Is freedom of the press that important?

The original text of my most recent column for The Daily Maverick:

As Opinionista Sipho Hlongwane reminded us on World Press Freedom Day, not only is the extent of press freedom a matter for debate, but much also still needs to be done in terms of bringing the benefits of a free press to most South Africans. This is not simply a matter of what goes unreported, or even of the potential stifling of a free press via intimidation of journalists or other forms of political interference. These are important concerns, but ones which presume an interest – as well as the ability – on the part of South Africans to equally engage with the issues discussed.

Our concerns should go deeper, in that for a developing country such as ours, the focus should perhaps more appropriately be on whether most South Africans have anything to say at all. In other words, we could instead consider whether a free press is the sort of freedom that provides significant value to many South Africans, and whether their inability to enjoy the benefits of a free press derives from far more significant impingements on their freedom more generally.

The focus on a free press – or on free speech more generally – typically approaches the issue from a politically liberal point of view, in that the identified threats are those which relate to negative liberties – the liberties to be unencumbered by various constraints.

Isaiah Berlin is most often credited with bringing the distinction between positive and negative liberties to our attention, even though the distinction goes back at least to Kant. Berlin’s 1958 essay, “Two conceptions of liberty”, makes the distinction between the sort of liberty which consists of an absence of limitations or obstacles to freedom (negative liberties), and the sort of (positive) liberty which requires the presence of something – perhaps self-determination.

According to Berlin, the latter sort of liberty – positive liberty – helps us to understand questions like “What, or who, is the source of control or interference that can determine someone to do, or be, this rather than that?”, while negative liberty asks us to consider which areas of our lives are those in which we should be left to do whatever it is we choose to, without outside interference.
Rights to free speech or a free press assume that we all potentially have something to say, and that our desires to say those things should not be curtailed by censorship, or by the domination of available platforms of expression by any particular point of view, such as the conservative bias evident in much of the media controlled by Rupert Murdoch. If all the available avenues of expression are intolerant or dismissive of your points of view, your freedom to express those views is constrained, given that your views may frequently be sidelined or marginalised.

This concern could still be accommodated under a negative liberty perspective, however, as it could be argued that we are all equally free to blog, or to otherwise express our points of view in similarly inexpensive and (potentially) broad-reaching ways. It is unclear to what extent this argument would succeed, in that even these more democratic platforms can give rise to significant dominance of one ideology over another, leaving us to enjoy a merely technical – rather than substantive – right to free expression.

For the sake of argument, let us however assume that we are equally free to express our points of view – in other words that the negative liberty to freedom of expression is secure. In this fantasy world, it would still not be the case that we are equally able to do so, if we imagine the free individual to be one that determines her own desires autonomously, in an environment that allows for self-realisation. The mere absence of intrusions on our negative liberties says nothing about our enjoying optimal conditions for enjoying positive liberties – such as the access to basic goods that allow us to develop independent points of view.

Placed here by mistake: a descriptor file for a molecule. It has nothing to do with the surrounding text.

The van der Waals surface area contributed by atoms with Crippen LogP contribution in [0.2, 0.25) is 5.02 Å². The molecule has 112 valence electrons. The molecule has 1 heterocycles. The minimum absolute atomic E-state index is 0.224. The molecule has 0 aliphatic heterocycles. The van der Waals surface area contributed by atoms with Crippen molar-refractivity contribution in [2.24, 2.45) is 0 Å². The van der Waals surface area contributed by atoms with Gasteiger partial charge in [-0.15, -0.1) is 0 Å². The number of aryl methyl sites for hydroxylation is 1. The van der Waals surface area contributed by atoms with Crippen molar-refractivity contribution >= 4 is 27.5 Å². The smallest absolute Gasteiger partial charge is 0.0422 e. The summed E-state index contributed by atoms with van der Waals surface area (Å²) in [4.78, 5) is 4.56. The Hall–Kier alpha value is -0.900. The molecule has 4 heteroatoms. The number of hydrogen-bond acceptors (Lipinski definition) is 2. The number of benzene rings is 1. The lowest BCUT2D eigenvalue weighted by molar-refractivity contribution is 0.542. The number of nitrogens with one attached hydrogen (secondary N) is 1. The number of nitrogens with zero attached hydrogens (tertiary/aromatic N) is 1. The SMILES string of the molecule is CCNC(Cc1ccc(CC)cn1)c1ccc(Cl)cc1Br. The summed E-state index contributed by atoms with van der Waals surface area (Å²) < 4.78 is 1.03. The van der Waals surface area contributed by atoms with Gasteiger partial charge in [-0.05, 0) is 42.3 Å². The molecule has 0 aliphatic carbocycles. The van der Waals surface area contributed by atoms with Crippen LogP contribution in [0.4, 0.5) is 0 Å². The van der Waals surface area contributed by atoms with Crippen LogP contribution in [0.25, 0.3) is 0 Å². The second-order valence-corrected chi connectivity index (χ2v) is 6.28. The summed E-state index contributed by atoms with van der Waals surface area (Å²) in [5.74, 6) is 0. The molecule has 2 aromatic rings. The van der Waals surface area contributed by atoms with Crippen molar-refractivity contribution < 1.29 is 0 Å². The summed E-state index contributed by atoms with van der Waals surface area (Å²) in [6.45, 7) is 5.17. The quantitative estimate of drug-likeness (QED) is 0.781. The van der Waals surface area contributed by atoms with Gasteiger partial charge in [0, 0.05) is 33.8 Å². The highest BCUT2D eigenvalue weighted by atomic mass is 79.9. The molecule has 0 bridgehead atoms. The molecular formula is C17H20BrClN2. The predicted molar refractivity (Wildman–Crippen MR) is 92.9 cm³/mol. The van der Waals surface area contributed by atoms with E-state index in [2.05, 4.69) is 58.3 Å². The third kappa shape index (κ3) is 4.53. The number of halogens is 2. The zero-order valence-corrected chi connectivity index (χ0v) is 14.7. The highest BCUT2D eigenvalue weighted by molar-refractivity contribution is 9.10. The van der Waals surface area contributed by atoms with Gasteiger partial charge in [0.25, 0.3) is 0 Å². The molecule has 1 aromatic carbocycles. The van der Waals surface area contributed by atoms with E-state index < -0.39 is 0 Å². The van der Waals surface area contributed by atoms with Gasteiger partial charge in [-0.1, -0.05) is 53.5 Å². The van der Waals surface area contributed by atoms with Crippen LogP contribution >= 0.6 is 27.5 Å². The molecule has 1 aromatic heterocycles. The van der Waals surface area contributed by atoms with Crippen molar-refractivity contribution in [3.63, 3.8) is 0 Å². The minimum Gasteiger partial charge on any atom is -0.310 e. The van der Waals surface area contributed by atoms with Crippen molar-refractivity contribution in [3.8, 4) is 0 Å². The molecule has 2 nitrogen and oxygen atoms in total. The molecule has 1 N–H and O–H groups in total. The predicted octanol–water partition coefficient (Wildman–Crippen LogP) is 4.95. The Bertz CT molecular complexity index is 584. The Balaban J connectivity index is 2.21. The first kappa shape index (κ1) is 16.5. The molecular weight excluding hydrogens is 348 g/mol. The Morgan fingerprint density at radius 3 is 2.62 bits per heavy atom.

As I’ve argued previously, an effective education system is a prerequisite for a well-functioning state. But it is also a prerequisite for self-determination, and essential to freedom of expression. It is a vital component of our conception of press freedom, in that many South Africans may quite literally have nothing to say. Not because they lack the potential to do so, but because they may struggle to conceive of the world as being different to what it currently is, due to a lack of exposure to alternate points of view.

Furthermore, many South Africans may have little to say because their concerns are more immediate. They may be struggling to find a job, a meal for their families, or sufficient warmth to have thoughts more complicated than the struggle to survive the night. In this context, concerns around negative freedoms of non-interference in the expression of our points of view come across as rather trivial, and far from the most important issues to be dwelling on in such a socio-economically divided country.

A focus on positive liberties does not come without its own dangers. If we expect the state to promote the positive liberties of its citizens, we run the risk of embracing more paternalism than might be desirable. Increases in positive liberties also frequently involve proportional decreases in negative liberties, such as those that result from increased taxation. But while we lament the fact that the press is perhaps not as free as we would prefer, we should not forget that for many of our citizens, merely being able to have this concern is a privilege they can only dream of.

By Jacques Rousseau

Jacques Rousseau teaches critical thinking and ethics at the University of Cape Town, South Africa, and is the founder and director of the Free Society Institute, a non-profit organisation promoting secular humanism and scientific reasoning.